The diary of a Saudi man, currently living in the United Kingdom, where the Religious Police no longer trouble him for the moment.
In Memory of the lives of 15 Makkah Schoolgirls, lost when their school burnt down on Monday, 11th March, 2002. The Religious Police would not allow them to leave the building, nor allow the Firemen to enter.
Mrs. A says that after we’ve been out shopping for a while, I develop a Shopping Face. She says my expression goes blank, my eyes glaze over, and I withdraw into a deep and secluded part of myself. When that happens, the only cure is a cup of coffee or, better still, a drive home.
She’s mostly right. Except that in my imagination, it’s not necessarily a secluded place; it could be a mountaintop where I survey the peaks and clouds around me, but it could be watching a soccer match, or even sitting in front of my computer. Anywhere but in that shop.
The onset of Shopping Face varies. In electronics or computer shops, for some reason, it never appears. Also, call me sad, but not in stationery shops, because I can’t resist all those virgin pads of paper, and folders, and marker pens, and all that lovely stuff. When it’s shopping for food, or clothes for the small A’s, an hour is about the limit. But it makes its appearance soonest in shops for “ladies’ things” – you know, clothes, accessories, perfume and especially underwear. It’s the latter that’s the greatest problem for me. I look round and see other men also both bored and embarrassed, wishing they were somewhere completely different.
So why go there? Well, in most countries, we can choose not to. We can go and have a coffee, sit in a bookstore instead. But in Saudi Arabia, it’s different. You see, in the perfume and lingerie shops, the assistants are all men. That’s right, men selling ladies’ underwear. So most husbands will feel they need to go in as well, either to keep an eye on the men intimately discussing intimate garments with their wives, or else because their wives want them to, because they otherwise don’t feel completely safe. And there’s a healthy (or unhealthy) dose of cultural prejudice tied up in all of this.
Because, ask yourself, what sort of man would want to work all day in a lingerie shop, selling underwear to women? We will all have different answers to that, depending on our own cultural prejudices, but they won’t be complimentary. And in Saudi Arabia the answer is, almost exclusively, Lebanese men. Look into any lingerie or perfume shop and you will see Lebanese shop assistants. As we have prejudices about virtually every nation in the world, it won't be a surprise that we have strong prejudices about our fellow-Arabs, the Lebanese. We see them as "smoothies", louche, French-influenced, into all sort of Haram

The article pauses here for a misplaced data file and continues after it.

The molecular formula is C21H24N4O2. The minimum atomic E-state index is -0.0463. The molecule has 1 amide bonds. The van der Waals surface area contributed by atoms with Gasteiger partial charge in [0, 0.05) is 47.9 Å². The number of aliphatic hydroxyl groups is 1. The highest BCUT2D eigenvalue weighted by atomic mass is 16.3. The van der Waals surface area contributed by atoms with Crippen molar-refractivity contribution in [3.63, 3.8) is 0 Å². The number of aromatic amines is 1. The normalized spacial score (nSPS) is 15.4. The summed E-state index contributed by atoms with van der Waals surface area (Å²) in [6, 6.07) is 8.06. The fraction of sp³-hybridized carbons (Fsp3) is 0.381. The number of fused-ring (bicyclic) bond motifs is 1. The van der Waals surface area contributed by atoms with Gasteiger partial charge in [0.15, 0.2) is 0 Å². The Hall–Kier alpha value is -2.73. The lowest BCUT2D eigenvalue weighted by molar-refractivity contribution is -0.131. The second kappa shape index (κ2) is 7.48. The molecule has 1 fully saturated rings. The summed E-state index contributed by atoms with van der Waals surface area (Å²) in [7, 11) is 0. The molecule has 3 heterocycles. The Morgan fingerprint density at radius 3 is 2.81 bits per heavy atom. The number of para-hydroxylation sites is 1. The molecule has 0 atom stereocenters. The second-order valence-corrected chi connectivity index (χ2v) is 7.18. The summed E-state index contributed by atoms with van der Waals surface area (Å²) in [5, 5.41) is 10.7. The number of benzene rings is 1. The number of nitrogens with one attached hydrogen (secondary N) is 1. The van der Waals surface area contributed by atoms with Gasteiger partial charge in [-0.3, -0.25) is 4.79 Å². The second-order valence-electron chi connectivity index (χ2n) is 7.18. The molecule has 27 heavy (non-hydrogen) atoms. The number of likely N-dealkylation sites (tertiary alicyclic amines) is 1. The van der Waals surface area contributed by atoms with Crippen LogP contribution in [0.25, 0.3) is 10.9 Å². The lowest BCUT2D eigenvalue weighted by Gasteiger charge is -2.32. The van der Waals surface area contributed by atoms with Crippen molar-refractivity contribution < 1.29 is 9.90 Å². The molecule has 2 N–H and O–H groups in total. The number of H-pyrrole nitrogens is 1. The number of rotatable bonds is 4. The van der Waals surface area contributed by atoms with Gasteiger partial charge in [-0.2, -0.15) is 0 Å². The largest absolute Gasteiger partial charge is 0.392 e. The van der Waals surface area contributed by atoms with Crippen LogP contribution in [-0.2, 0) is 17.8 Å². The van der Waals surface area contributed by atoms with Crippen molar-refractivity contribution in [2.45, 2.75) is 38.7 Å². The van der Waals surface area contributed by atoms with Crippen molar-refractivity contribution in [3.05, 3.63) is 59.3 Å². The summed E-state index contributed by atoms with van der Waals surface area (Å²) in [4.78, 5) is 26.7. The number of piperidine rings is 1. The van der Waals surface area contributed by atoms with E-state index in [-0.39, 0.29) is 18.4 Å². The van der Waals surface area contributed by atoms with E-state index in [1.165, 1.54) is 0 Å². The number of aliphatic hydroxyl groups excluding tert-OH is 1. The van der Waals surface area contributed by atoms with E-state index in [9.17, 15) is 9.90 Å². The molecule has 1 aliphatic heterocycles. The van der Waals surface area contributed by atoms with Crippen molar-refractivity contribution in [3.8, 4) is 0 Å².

entertainment, particularly belly-dancing and cabaret-singing, although their cooking is quite good. But there has now grown up around these Lebanese shop assistants a whole web of urban folk-lore, often contradictory; they are sex-starved, they are gay, they are eunuchs, they are transvestites, but given half a chance they will grope our women. Not that there has ever been a recorded case of that happening, of course.
But it now looks as though the days of the Lebanese lingerie shop assistant are numbered.Retailers to Meet Over Issue of Hiring WomenThe Jeddah Chamber of Commerce and Industry (JCCI) is planning a seminar on Wednesday to explain the Cabinet decision on hiring Saudi women to work in shops selling lingerie and other products for women….In June 2005, the Ministry of Labor announced a timetable for employing Saudi women in shops selling women’s clothing, underwear and other such items. It stipulated that all lingerie shops in the Kingdom must employ only Saudi women within the next two years.
So it’s finally happening. As part of the Saudization program, the men are to be replaced by women! It sounds almost too good to be true. And even better, because the women shop assistants will be unveiled, men won't be allowed in. It's probably from the worst of motives, to prevent yet another situation where men and women can meet, but the Cabinet have managed to do something good for once, and score a “triple whammy”:
- protect our women from the mythically lecherous Lebanese men
- allow us to have a coffee and read the paper while our wives go inside these shops, from which we’ll be prohibited.
- But, most importantly, provide employment opportunities for Saudi women!
On this single occasion, can I offer my unqualified congratulations to the government?
But that’s enough talk about shopping. I can feel my Shopping Face coming on.